Birch Park | Matter Architects | ArchiPro

[Inara Trend Design] – Trend Home Design | Birch Park – At the top of this driveway in Whitford in Auckland’s rural east, timber gates open to reveal an undulating 1.8 hectare section that falls away towards the sea. Across the fence, a flock of sheep run gainfully toward the visitor; a welcome that serves to reinforce the immediate sense of calm this property exudes.

Birch Park was Designed as a family home to house several generations, architect Jon Smith of Matter Architects says the clients were focused on the most important things in life; family and friends, and that focus needed to translate into spaces that would comfortably house different family groups in private yet connected wings.

“To achieve this the design was conceived as a series of pavilions, interlocking with the landscape and allowing the site to flow through the built forms. The pavilions themselves are both linked together and separated by numerous courtyards as well as a cloistered walkway, which leads from the main building to a separate double-storeyed guest house; a building clearly delineated from the house in proper with a gabled form that juxtaposes the flat roof of the main building.”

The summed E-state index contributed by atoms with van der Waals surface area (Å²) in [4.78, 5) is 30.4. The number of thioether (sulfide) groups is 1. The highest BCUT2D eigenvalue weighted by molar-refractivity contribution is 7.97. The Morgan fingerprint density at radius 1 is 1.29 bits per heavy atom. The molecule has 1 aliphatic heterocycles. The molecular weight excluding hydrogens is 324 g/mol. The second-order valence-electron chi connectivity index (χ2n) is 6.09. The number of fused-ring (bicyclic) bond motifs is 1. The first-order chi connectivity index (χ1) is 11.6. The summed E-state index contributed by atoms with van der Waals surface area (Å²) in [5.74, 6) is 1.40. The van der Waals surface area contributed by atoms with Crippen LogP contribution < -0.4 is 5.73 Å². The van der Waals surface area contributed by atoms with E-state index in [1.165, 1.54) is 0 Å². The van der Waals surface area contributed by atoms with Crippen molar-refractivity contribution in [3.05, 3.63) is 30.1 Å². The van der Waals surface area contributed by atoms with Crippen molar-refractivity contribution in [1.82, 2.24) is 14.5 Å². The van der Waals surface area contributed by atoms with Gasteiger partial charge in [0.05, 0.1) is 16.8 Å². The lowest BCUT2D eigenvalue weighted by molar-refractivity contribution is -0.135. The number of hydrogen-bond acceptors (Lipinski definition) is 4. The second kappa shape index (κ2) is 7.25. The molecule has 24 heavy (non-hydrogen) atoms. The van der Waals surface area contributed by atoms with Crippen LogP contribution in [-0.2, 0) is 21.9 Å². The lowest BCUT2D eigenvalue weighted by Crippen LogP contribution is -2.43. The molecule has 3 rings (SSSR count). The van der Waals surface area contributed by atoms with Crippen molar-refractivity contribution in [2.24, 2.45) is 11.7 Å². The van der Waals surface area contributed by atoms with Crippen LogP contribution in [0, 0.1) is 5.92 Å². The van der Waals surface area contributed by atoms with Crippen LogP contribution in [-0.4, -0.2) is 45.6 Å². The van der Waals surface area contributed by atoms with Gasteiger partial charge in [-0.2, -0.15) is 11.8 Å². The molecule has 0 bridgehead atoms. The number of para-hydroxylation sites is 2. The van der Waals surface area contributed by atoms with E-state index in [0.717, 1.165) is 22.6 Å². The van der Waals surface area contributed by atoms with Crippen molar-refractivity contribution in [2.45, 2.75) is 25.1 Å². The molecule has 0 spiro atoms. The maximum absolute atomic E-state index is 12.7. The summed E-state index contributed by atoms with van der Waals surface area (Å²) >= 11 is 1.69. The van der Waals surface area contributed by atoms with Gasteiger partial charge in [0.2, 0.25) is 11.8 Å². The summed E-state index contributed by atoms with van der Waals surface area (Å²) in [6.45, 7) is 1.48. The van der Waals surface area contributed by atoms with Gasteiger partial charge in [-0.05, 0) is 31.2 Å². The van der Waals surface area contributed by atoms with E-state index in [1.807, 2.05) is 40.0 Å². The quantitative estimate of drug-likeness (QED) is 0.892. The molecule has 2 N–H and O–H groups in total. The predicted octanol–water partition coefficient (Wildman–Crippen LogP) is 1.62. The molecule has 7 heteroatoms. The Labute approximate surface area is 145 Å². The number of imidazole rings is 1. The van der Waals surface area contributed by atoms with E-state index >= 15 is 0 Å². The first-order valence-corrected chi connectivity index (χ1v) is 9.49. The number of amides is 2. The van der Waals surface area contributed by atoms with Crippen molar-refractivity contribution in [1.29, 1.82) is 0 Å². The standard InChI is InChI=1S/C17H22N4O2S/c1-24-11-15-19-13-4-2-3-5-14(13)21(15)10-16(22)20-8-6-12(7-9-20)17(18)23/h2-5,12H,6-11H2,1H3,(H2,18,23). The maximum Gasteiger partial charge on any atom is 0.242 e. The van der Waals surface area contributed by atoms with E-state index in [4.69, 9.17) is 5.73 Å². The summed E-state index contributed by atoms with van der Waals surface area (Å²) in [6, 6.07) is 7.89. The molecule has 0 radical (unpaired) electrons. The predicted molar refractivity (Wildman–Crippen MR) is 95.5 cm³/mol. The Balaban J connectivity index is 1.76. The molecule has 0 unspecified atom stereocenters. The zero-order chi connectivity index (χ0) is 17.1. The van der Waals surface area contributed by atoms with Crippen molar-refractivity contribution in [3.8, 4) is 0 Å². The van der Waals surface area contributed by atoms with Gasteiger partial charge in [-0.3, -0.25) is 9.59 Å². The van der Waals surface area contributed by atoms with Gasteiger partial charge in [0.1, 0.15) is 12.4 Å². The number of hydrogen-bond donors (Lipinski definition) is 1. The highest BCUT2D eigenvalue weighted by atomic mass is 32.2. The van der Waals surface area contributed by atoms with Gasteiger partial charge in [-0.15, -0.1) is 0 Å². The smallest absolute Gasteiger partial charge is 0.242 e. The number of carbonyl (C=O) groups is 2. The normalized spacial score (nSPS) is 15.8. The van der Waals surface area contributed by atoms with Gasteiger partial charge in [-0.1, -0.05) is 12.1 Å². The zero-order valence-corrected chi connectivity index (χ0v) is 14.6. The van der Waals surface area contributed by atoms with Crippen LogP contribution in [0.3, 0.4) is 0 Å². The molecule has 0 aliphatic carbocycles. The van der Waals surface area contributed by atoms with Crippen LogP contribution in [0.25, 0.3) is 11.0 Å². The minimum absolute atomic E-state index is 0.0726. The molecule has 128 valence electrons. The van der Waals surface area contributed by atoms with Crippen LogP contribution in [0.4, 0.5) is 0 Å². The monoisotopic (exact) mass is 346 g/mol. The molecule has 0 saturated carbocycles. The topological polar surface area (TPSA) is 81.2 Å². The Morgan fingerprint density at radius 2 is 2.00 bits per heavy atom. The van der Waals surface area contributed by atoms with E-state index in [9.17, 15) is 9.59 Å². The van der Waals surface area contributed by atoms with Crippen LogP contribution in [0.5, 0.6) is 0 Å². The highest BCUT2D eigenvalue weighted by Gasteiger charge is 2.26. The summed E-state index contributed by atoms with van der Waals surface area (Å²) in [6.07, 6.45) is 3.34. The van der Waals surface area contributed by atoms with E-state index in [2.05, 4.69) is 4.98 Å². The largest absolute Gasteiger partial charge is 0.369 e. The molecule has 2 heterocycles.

From the entrance, the views are obscured by the lower wall plane of the south western, rear facade. Clad in brick, it is almost continuous aside from the small aperture that is the front door, an intentional deprivation of view from the entrance to the property that dissolves as you move within the home where the bricks reduce to small wing walls set between joinery.

“The lower levels have been settled into the land and this is reflected materially with the use of Petersen bricks, which were handmade in Denmark. They maintain a human feel and scale. Each lower exterior facade is clad in the same Petersen bricks, yet depending on the light and shadow each takes on a distinctive appearance. The beauty of these bricks is that they create a real sense of character in their unique texture and irregular finish. In some, you can see thumbprints – details that offer a real sense of grounding and narrative to the lower level.”

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